There is a joke about a professor who says "it is obvious that..." is interrupted by a student who asks "But is it really obvious?..." and then covers the blackboard with equations for thirty minutes in silence before finally announcing "Yes, it is obvious."
That's what I feel like with the claim that Dean Baker, Paul Krugman, and I made in our "Asset Returns and Economic Growth" that higher rates of return on assets made one look more favorably on prefunding and that higher rates of economic growth made one look more favorably on pay-as-you-go systems. I thought it was obvious. But it seemed that my intuition was not general.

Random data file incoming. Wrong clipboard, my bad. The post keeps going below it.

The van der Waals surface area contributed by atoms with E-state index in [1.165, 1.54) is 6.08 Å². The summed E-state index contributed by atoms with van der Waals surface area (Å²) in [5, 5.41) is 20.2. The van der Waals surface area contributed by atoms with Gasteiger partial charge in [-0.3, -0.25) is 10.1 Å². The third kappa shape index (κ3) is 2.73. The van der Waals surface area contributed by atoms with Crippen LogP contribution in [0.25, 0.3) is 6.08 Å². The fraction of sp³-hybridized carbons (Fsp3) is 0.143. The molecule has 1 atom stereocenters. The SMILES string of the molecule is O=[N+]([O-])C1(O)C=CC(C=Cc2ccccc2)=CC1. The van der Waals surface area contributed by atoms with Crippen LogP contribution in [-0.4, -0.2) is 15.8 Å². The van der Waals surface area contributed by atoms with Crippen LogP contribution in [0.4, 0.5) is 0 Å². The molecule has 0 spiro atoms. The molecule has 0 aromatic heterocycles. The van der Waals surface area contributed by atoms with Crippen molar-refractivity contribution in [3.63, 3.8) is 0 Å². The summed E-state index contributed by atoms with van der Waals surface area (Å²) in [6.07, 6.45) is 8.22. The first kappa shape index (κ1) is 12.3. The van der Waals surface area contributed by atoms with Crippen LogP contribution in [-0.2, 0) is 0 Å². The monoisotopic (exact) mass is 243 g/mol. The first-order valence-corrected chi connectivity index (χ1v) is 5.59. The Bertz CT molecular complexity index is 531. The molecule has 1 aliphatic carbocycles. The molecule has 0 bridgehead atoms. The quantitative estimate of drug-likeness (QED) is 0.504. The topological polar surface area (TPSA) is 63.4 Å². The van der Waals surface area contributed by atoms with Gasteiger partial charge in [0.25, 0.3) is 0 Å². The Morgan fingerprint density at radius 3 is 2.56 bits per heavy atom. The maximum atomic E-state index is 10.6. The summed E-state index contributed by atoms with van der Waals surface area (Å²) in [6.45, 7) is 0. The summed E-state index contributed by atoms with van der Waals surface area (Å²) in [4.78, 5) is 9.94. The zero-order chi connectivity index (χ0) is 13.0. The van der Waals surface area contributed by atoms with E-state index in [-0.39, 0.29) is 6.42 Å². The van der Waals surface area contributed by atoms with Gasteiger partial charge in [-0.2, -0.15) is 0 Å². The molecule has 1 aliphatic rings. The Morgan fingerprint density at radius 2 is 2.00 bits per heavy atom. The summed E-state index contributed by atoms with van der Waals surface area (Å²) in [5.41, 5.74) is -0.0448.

Here's a sketch of the argument:
J. Bradford DeLong (2005), "A Note on Returns, Growth, and the Funding of Social Insurance" (Berkeley: U.C. Berkeley).